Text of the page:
But now it’s the kids.  Our children and grandchildren are picking up where we have dropped the ball.  They’ve seen high school children murdered and grade school children slaughtered.  They’ve heard of the fear of families in other countries to visit the USA because of gun violence.  They have seen the news report that it is more dangerous to be a child in America than in any other developed country, due to gun violence. 

And they’ve heard enough.  They’ve had enough.  “Let the little children come unto me, for of such is the Kingdom of God,” said Jesus.  And they are starting to follow the ways of that Jesus in speaking up for peace on the streets and in the schools of America; in caring more about results (dead children) than in abstract principles (along with the Pope who said, “Service is never ideological, for we do not serve ideas, we serve people.”); as in protesting the injustice of the massacre of the innocents in our very own time and on our very own land.  And they are watching to see who will stand with them against evil as it comes to yet this newest of our generations.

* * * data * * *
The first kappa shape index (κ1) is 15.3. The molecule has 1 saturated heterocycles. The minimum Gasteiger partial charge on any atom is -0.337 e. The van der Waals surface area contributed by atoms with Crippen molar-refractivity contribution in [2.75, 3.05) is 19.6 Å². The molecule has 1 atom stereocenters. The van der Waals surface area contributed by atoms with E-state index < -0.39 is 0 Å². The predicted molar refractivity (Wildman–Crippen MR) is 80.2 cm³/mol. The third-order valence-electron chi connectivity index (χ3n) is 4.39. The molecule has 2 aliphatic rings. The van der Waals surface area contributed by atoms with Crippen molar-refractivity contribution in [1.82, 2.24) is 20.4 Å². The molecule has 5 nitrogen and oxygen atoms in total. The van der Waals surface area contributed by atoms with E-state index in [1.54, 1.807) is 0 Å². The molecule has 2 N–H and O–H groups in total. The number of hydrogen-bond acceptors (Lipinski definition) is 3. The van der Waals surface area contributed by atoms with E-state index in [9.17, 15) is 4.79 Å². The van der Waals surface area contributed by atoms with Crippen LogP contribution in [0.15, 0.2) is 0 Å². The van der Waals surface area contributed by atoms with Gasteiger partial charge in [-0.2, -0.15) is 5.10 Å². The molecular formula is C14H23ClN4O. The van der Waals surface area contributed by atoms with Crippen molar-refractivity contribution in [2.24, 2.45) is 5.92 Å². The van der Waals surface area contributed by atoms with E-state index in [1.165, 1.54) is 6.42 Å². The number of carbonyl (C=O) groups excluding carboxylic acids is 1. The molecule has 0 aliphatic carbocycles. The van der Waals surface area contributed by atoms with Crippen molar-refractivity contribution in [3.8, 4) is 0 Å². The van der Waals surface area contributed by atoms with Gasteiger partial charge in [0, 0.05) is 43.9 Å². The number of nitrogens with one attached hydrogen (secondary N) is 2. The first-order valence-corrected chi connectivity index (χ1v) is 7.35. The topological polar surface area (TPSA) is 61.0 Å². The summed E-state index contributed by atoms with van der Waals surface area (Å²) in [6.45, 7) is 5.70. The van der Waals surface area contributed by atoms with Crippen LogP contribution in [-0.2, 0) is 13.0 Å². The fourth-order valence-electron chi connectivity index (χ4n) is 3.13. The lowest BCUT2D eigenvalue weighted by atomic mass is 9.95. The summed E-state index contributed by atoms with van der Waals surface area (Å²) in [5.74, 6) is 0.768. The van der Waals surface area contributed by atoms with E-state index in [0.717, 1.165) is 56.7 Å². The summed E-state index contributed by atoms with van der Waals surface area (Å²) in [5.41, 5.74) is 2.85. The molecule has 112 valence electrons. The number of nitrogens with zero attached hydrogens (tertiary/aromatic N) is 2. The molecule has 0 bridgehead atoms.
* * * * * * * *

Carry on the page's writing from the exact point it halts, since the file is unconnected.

I used to carry a gun every day:  before becoming a Presbyterian minister, I was a street cop in Berkeley, California (a suburb of San Francisco).  I worked night shift in the (then) high crime, low-income community of West Berkeley.  I never fired my weapon in the line of duty, but virtually no week passed in which its use was very nearly called for to protect some citizen., and its presence in or out of its holster made a huge difference in bringing a non-lethal peace.
That’s where I developed my working definition of a cop:  A good police officer is one who protects the vulnerable from the bullies.  It’s that simple.  And the bullies are armed and dangerous, as well as often mentally ill and just as often drunk, angry or high.
I’ve retired from forty years working as pastor of churches and am now a chaplain weekly amid dozens of people who are armed and must be in order to protect the vulnerable from the bullies—these happen to be federal police officers working within TSA.  Happily, they are as well-balanced and smart, as caring and as well trained as any cops I have worked with. 
I praise God for quality peace officers who care about the communities they serve and who seek to protect the vulnerable from the bullies.  And I praise God for their ability with weapons that can stop evil in its tracks.